Obama’s five proposals for increasing manufacturing jobs in the US are as follows:

1. Cut tax rates for domestic manufacturing by nearly 25%. According to Business Insider, this would lower the top rate to 26.25%. It is unclear whether lower domestic tax rates would create more manufacturing jobs.

2. End tax deductions for shipping jobs overseas and create tax credits for bringing jobs home. Unfortunately — as reported by The Hill’s Ramsey Cox  — GOP senators blocked Obama’s Bring Jobs Home Act bill with their usual obstructive filibustering. The “Insourcing Bill” would have created a 20% tax credit for companies that move their operations back to the US.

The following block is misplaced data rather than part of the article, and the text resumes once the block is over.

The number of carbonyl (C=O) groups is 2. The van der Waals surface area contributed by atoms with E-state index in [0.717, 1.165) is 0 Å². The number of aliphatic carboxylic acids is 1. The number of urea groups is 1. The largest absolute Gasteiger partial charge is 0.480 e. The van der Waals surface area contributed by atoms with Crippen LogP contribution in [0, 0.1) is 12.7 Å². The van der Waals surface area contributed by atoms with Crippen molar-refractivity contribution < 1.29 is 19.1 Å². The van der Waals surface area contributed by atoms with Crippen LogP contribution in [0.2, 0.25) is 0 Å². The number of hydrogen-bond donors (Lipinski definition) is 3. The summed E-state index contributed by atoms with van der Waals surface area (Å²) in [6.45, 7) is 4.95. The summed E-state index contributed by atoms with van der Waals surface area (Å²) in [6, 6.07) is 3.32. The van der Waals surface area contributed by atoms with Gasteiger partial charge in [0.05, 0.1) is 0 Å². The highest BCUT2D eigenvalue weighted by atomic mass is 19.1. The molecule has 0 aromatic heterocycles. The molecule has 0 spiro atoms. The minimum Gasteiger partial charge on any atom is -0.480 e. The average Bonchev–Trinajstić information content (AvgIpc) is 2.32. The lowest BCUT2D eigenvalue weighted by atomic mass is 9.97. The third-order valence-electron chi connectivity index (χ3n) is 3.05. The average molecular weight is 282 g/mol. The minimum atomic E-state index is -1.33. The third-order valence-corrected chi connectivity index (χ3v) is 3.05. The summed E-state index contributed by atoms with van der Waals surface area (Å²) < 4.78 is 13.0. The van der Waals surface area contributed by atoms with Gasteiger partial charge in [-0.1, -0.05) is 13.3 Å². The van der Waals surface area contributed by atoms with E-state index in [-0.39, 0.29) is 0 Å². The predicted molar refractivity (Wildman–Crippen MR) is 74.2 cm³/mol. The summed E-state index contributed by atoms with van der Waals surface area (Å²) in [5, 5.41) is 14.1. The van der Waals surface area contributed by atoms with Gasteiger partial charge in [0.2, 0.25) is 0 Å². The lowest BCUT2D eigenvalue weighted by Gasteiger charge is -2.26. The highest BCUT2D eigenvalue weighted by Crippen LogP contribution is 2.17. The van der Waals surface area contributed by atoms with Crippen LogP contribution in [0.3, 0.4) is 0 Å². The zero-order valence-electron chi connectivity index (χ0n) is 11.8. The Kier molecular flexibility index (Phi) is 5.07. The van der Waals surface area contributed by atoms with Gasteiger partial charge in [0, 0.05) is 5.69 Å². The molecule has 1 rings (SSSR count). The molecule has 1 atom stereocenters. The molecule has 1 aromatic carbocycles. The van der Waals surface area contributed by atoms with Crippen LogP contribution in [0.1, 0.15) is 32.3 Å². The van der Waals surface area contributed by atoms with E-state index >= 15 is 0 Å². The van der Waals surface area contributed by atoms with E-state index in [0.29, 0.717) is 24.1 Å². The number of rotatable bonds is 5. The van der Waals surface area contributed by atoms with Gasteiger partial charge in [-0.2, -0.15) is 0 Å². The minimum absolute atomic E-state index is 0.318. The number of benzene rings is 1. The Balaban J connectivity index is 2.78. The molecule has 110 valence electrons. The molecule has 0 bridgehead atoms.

3. Create a Trade Enforcement unit to “level the playing field” with China. Many Americans feel that China’s devalued currency, lack of regulation, government-subsidized industries, trade barriers, theft of intellectual property, and low wages gives their workers and companies an unfair advantage. Obama’s administration therefore acts aggressively towards China with lawsuits, sanctions, and other approaches. On September 17th, the U.S. filed the latest in a barrage of complaints against China with the World Trade Organization — this time on behalf of the Auto industry — and the President announced, “We’ve brought more trade cases against China in one term than the previous administration did in two — and every case we’ve brought that’s been decided, we won.” On October 19th, Tom Miles and Rachelle Younglai from Reuters reported that the World Trade Organization barred China from charging tariffs on steel from the U.S. Each case brought before the WTO takes a year-and-a-half or longer to decide.